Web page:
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Blogging – Be Your Brand

successful bloggingSuccessful blogging seems to be one of the biggest challenges we see for many marketers. But in my opinion blogging is one of the most valuable activities an organization can do. It’s a chance to dig deeper than you would on your web site, or in other social media channels. You can establish real domain expertise, add depth to your brand, and even accomplish silly objectives like increasing search engine traffic and user time spent on your site.

That’s why when I see a good brand with a great blog, I feel compelled to share it. Recently, I’ve run into November Bicycles – a company dedicated to making great wheels at a great price. They’d received numerous kudos in some online forums I frequent, so I checked out November’s web site to learn more. The web site itself is solid, but simple. Much like their products, the brand was all about high-value without compromising performance and quality.

But even more impressive is their blog. In straight, no bullshit language, these guys mix discussions of the issues they address in wheel design and construction, opinions on the industry, and current promotions in a way that’s engaging, compelling and provides a successful blogging experience! I want to come back and check the blog regularly. It’s interesting and I learn something on every visit. With topics ranging from selecting the right spoke, to the importance of execution for corporate success, there’s something that adds brand richness, and makes me see them as knowledgeable, trustworthy experts.

blogging

Oh, and I bought a set of their Alloy Nimbus T11 wheels for my cyclocross bike. If I like them as much as I think I will, there’s a good chance come Spring I’ll sell my road bike wheels and order some Rail 52’s. I’d call that engaging a prospect. From consideration, to purchase, to repeat purchase. The true “Yahtzee!” of marketing…

-Sean-

Social Media Image Size Guide [INFOGRAPHIC]

I have been updating a couple client social media sites recently and realized that it has been a while since we updated a social media image size guide. In fact, June 2013 was the last time I published information on correct sizing of images!

The size of social media images changes from time to time, so having the most current data available is paramount. Each social media profile has unique size specifications and failure to properly size images may result in misalignment, cutting off part of the image or simply not being able to post them. There is nothing more frustrating to me, than seeing a company that does not have consistent branding across all social media profiles, so please feel free to print and reference this social media image size guide.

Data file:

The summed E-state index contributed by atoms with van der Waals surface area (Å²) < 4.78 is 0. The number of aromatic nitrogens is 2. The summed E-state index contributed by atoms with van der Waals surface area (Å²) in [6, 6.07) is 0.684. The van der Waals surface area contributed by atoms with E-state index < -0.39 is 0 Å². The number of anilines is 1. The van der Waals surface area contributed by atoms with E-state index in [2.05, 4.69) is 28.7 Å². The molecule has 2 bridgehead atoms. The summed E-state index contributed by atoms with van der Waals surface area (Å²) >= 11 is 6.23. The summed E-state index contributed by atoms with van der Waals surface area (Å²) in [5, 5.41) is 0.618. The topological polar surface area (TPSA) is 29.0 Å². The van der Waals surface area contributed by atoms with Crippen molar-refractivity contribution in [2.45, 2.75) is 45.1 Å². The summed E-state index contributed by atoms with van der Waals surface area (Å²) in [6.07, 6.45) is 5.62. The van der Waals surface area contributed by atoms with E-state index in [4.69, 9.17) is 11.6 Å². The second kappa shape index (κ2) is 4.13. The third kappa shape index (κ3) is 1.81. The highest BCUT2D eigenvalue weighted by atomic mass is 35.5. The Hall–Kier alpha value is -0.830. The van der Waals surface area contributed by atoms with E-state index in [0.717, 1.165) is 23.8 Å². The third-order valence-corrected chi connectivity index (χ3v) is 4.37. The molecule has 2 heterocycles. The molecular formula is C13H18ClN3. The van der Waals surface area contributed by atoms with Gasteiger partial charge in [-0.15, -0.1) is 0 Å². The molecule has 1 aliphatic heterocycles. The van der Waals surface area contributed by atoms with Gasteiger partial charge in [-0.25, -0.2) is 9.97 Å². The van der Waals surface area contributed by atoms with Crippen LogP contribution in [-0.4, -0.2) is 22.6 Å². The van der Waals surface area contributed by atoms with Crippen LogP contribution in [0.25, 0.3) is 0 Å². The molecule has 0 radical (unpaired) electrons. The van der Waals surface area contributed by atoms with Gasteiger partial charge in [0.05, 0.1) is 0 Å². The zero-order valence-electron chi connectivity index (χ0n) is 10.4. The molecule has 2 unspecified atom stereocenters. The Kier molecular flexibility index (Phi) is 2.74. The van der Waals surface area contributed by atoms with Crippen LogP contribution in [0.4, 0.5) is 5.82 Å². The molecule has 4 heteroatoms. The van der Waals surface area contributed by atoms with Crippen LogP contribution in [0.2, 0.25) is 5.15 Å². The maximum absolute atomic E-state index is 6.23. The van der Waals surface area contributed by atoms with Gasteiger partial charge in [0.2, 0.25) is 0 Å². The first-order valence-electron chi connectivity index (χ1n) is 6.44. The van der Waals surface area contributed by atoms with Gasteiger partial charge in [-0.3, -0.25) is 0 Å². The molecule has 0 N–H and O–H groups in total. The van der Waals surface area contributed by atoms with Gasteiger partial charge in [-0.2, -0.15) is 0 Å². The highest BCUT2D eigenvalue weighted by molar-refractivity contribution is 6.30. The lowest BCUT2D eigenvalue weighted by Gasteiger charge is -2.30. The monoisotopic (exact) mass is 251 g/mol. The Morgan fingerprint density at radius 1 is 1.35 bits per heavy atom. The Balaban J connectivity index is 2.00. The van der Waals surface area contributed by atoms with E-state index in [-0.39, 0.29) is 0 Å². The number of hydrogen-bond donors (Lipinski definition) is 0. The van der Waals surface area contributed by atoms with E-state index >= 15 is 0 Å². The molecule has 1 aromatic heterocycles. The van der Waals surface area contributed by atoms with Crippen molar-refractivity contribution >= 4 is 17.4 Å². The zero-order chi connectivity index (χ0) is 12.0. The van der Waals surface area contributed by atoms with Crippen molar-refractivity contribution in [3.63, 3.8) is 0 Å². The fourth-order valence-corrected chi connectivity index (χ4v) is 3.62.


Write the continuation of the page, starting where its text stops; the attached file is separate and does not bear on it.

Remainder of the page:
This infographic is a great source to reference when creating the correct size images for your LinkedIn, Facebook, Google+ and YouTube, Twitter, Instagram and Pinterest.

Having trouble managing your social media? Need assistance with analytics or even initially creating your social media presence? Perhaps a social media audit is necessary. Regardless of your need, PWB marketing can assist your company in getting the most from social media.  Call our office today at 734-995-5000 for your social media answers.

 

Help Monitor Social Media Mentions with Google Alerts

A few months ago PWB was nominated for best “Ad Agency/Design Firm” in the 2013 Readers Choice Awards by local publication Current. We missed hearing that we were nominated for the honor and that voting was going on, but caught that we placed as runner up once the awards were published. Want to know what tool may have helped us catch that bit of news? Having a Google Alert for PWB Marketing – It’s a smart social media tool that can help track important keywords and phrases. Want to know more about using it to track social media mentions for your company? Tuesday’s Quick Tip can help you out!

I have Google Alerts for all of my clients, but somehow missed adding one for PWB Marketing – That’s been remedied. Google Alerts are great for catching important news in your industry, perhaps competitor mentions and certainly on your company name or names of individuals within your company. Alerts can help you quickly monitor what’s important to your company and they are easy to set up. To set up a new Google Alert, simply visit the landing page, add the keyword or keyword phrases you wish to track and choose the frequency of the alert. That’s it.

Google Alert PWB

Will you try out Google Alerts for your company? The results may surprise you.

Image Sizes for Social Media Branding [Infographic]

A week ago when I logged in to a clients YouTube channel to upload some video, I noticed a prompt that made me grown. I was notified that the channel layout was about to change. Again.

youtube changes

“Upgrades” or changes often mean the creative needs to be edited when branding a social media site like YouTube.